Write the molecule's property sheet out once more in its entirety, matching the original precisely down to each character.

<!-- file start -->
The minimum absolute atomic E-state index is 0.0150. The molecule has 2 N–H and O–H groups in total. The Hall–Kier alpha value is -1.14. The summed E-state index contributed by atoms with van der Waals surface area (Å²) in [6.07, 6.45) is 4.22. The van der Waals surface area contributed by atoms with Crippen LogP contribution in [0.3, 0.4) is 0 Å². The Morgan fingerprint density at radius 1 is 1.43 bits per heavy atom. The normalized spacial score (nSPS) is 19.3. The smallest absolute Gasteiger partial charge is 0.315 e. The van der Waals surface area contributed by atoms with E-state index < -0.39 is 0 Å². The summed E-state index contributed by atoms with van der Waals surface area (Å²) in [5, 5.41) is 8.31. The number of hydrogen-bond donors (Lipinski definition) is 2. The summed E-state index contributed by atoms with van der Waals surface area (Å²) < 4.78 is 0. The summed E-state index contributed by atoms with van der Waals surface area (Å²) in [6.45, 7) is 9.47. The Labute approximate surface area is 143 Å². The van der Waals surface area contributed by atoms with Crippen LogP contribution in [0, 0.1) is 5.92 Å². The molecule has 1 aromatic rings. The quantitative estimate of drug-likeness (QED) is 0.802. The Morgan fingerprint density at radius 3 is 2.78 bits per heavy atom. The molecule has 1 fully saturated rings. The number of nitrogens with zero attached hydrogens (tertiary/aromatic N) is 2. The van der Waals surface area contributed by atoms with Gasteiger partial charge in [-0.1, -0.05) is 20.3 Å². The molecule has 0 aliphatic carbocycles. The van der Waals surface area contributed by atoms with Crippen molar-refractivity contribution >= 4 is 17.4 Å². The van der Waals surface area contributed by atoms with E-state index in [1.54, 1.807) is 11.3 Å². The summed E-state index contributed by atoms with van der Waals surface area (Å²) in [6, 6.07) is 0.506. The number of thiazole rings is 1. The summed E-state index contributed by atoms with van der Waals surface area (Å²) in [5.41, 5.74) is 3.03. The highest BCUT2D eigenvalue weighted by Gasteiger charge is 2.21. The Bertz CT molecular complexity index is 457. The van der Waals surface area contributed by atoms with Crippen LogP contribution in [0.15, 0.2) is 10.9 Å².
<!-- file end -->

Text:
The minimum absolute atomic E-state index is 0.0150. The molecule has 2 N–H and O–H groups in total. The Hall–Kier alpha value is -1.14. The summed E-state index contributed by atoms with van der Waals surface area (Å²) in [6.07, 6.45) is 4.22. The van der Waals surface area contributed by atoms with Crippen LogP contribution in [0.3, 0.4) is 0 Å². The Morgan fingerprint density at radius 1 is 1.43 bits per heavy atom. The normalized spacial score (nSPS) is 19.3. The smallest absolute Gasteiger partial charge is 0.315 e. The van der Waals surface area contributed by atoms with E-state index < -0.39 is 0 Å². The summed E-state index contributed by atoms with van der Waals surface area (Å²) in [5, 5.41) is 8.31. The number of hydrogen-bond donors (Lipinski definition) is 2. The summed E-state index contributed by atoms with van der Waals surface area (Å²) < 4.78 is 0. The summed E-state index contributed by atoms with van der Waals surface area (Å²) in [6.45, 7) is 9.47. The Labute approximate surface area is 143 Å². The van der Waals surface area contributed by atoms with Crippen LogP contribution in [0, 0.1) is 5.92 Å². The molecule has 1 aromatic rings. The quantitative estimate of drug-likeness (QED) is 0.802. The Morgan fingerprint density at radius 3 is 2.78 bits per heavy atom. The molecule has 1 fully saturated rings. The number of nitrogens with zero attached hydrogens (tertiary/aromatic N) is 2. The van der Waals surface area contributed by atoms with Gasteiger partial charge in [-0.1, -0.05) is 20.3 Å². The molecule has 0 aliphatic carbocycles. The van der Waals surface area contributed by atoms with Crippen molar-refractivity contribution >= 4 is 17.4 Å². The van der Waals surface area contributed by atoms with E-state index in [1.54, 1.807) is 11.3 Å². The summed E-state index contributed by atoms with van der Waals surface area (Å²) in [6, 6.07) is 0.506. The number of thiazole rings is 1. The summed E-state index contributed by atoms with van der Waals surface area (Å²) in [5.41, 5.74) is 3.03. The highest BCUT2D eigenvalue weighted by Gasteiger charge is 2.21. The Bertz CT molecular complexity index is 457. The van der Waals surface area contributed by atoms with Crippen LogP contribution in [0.15, 0.2) is 10.9 Å².